Breakthrough Vaccine Made Mice Immune To Zika

And a human vaccine might not be far behind

Illustration: Tara Jacoby
Jun 28, 2016 at 11:32 AM ET

As fears over the Zika virus mount worldwide, scientists have created two vaccine candidates that protected mice from the virus. A single shot of each led to complete protection against Zika, according to a study published Tuesday in the journal Nature. While there are still questions to answer and more trials to conduct, this is the first vaccine candidate for Zika and could bring some respite for the millions of people expected to contract the virus in the upcoming months.

The Zika virus has been found in 48 countries, according to the Centers for Disease Control and Prevention (CDC). While the symptoms themselves are often mild, the virus has been shown to cause significant birth defects such as microcephaly and Guillain-Barré syndrome. Because of these effects, the World Health Organization declared the Zika virus an international public health emergency in February. There is no medical treatment or prevention for Zika, other than avoiding getting bitten by mosquitoes.

The epidemic has made it a “global health priority” to develop a vaccine, said Dan Barouch, the director of the Center for Virology and Vaccine Research at Harvard Medical School and one of the study authors said in a press conference. So he and his co-authors tried two different ways to create immunity to the virus. The first is a DNA vaccine, engineered viral DNA so that the immune system can protect against the virus should it become introduced to the body (DNA vaccines have been called the “vaccine of the future,” but has ever been approved for humans, though several exist for animals). The other is a traditional vaccine, an injection of an inactive version of the virus.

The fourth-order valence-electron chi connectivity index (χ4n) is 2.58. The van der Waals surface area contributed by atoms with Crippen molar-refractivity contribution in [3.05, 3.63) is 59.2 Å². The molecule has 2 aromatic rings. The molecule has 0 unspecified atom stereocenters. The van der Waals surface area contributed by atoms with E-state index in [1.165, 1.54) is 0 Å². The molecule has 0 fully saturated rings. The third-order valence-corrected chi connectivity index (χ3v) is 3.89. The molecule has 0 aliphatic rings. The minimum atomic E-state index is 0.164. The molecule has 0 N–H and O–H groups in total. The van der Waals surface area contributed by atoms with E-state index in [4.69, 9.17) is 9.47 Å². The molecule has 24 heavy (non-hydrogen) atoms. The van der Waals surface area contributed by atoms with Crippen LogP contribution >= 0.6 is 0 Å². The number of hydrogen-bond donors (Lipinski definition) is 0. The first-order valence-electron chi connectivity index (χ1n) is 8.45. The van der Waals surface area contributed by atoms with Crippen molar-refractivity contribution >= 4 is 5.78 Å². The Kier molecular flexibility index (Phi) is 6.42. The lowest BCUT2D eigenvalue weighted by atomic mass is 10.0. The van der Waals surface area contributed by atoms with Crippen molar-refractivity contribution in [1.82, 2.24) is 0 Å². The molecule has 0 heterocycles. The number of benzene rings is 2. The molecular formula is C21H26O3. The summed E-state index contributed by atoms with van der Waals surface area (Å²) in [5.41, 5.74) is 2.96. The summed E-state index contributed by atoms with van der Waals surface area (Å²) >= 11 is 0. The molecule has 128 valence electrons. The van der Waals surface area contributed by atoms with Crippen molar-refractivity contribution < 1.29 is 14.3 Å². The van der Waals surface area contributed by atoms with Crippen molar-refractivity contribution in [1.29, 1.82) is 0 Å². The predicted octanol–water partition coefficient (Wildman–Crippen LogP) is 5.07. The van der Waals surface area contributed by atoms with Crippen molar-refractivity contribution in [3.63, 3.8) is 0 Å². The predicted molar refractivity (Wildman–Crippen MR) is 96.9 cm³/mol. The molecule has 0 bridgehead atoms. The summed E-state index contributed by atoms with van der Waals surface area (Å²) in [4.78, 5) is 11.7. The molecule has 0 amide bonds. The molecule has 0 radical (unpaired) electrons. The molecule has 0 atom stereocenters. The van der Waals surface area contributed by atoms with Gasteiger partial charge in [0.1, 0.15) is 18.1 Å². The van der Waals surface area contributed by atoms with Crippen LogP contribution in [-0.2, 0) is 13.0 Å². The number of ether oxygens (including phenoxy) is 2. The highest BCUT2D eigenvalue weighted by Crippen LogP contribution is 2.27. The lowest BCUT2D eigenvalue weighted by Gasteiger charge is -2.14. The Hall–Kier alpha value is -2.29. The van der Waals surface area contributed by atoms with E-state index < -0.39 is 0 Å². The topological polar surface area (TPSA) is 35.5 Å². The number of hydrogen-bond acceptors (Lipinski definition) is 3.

The researchers tested each of these vaccines by injecting them into five mice, then injecting those mice (along with a number of controls) with a live version of the virus several weeks later. A few days after they were presented with the virus, the control mice had the virus present in their blood, indicating that they were infected. The mice that had received the vaccine had none and were completely protected. And the single dose protected them for a full two months.

The impressive results of the study don’t necessarily mean that the same vaccine could work in humans—the experiment was conducted in mice, and not many of them at that. And there are a number of things that are simply unknown, such as how long the immunity lasts overall, how it would work on pregnant mice (or women) and whether the vaccine would work differently if a person was infected with a similar type of virus such as Dengue. They are continuing some studies in mice to try to answer some of these questions before moving on to larger animal models.

“We need to be cautious about extrapolating these results from mice to humans,” Barouch said in the press conference. “But based on the robustness of protection, demonstration that antibodies protect and similarities with other related flavoviruses for which successful human vaccines have been developed, these findings certainly raise optimism that the development of a safe and effective vaccine against Zika virus in humans may be successful.”

Since they aren’t sure which vaccine would be the easiest to scale up or might be more effective in humans, the researchers plan to move forward with both of them. They hope to start clinical trials in humans before the end of the year.